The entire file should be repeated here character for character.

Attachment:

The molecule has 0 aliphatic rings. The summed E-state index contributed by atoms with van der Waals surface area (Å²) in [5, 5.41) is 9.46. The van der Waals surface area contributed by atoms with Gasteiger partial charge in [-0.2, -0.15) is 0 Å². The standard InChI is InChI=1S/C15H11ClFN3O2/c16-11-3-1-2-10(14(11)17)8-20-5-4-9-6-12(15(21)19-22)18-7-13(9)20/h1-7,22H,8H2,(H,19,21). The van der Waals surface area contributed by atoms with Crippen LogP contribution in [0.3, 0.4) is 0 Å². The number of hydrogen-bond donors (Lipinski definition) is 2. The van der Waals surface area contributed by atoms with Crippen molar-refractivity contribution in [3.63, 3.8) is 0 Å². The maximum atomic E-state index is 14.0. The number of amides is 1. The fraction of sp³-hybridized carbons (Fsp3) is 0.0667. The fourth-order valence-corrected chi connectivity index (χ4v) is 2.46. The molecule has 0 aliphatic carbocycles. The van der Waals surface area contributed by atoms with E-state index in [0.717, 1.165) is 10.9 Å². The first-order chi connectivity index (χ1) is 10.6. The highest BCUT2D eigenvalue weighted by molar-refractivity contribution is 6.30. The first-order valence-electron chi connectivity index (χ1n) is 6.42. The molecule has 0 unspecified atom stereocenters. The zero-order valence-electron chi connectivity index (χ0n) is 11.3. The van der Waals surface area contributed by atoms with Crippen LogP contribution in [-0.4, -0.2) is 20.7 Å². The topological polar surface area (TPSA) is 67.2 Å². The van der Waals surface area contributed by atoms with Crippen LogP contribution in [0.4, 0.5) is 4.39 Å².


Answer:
The molecule has 0 aliphatic rings. The summed E-state index contributed by atoms with van der Waals surface area (Å²) in [5, 5.41) is 9.46. The van der Waals surface area contributed by atoms with Gasteiger partial charge in [-0.2, -0.15) is 0 Å². The standard InChI is InChI=1S/C15H11ClFN3O2/c16-11-3-1-2-10(14(11)17)8-20-5-4-9-6-12(15(21)19-22)18-7-13(9)20/h1-7,22H,8H2,(H,19,21). The van der Waals surface area contributed by atoms with Crippen LogP contribution in [0.3, 0.4) is 0 Å². The number of hydrogen-bond donors (Lipinski definition) is 2. The van der Waals surface area contributed by atoms with Crippen molar-refractivity contribution in [3.63, 3.8) is 0 Å². The maximum atomic E-state index is 14.0. The number of amides is 1. The fraction of sp³-hybridized carbons (Fsp3) is 0.0667. The fourth-order valence-corrected chi connectivity index (χ4v) is 2.46. The molecule has 0 aliphatic carbocycles. The van der Waals surface area contributed by atoms with E-state index in [0.717, 1.165) is 10.9 Å². The first-order chi connectivity index (χ1) is 10.6. The highest BCUT2D eigenvalue weighted by molar-refractivity contribution is 6.30. The first-order valence-electron chi connectivity index (χ1n) is 6.42. The molecule has 0 unspecified atom stereocenters. The zero-order valence-electron chi connectivity index (χ0n) is 11.3. The van der Waals surface area contributed by atoms with Crippen LogP contribution in [-0.4, -0.2) is 20.7 Å². The topological polar surface area (TPSA) is 67.2 Å². The van der Waals surface area contributed by atoms with Crippen LogP contribution in [0.4, 0.5) is 4.39 Å².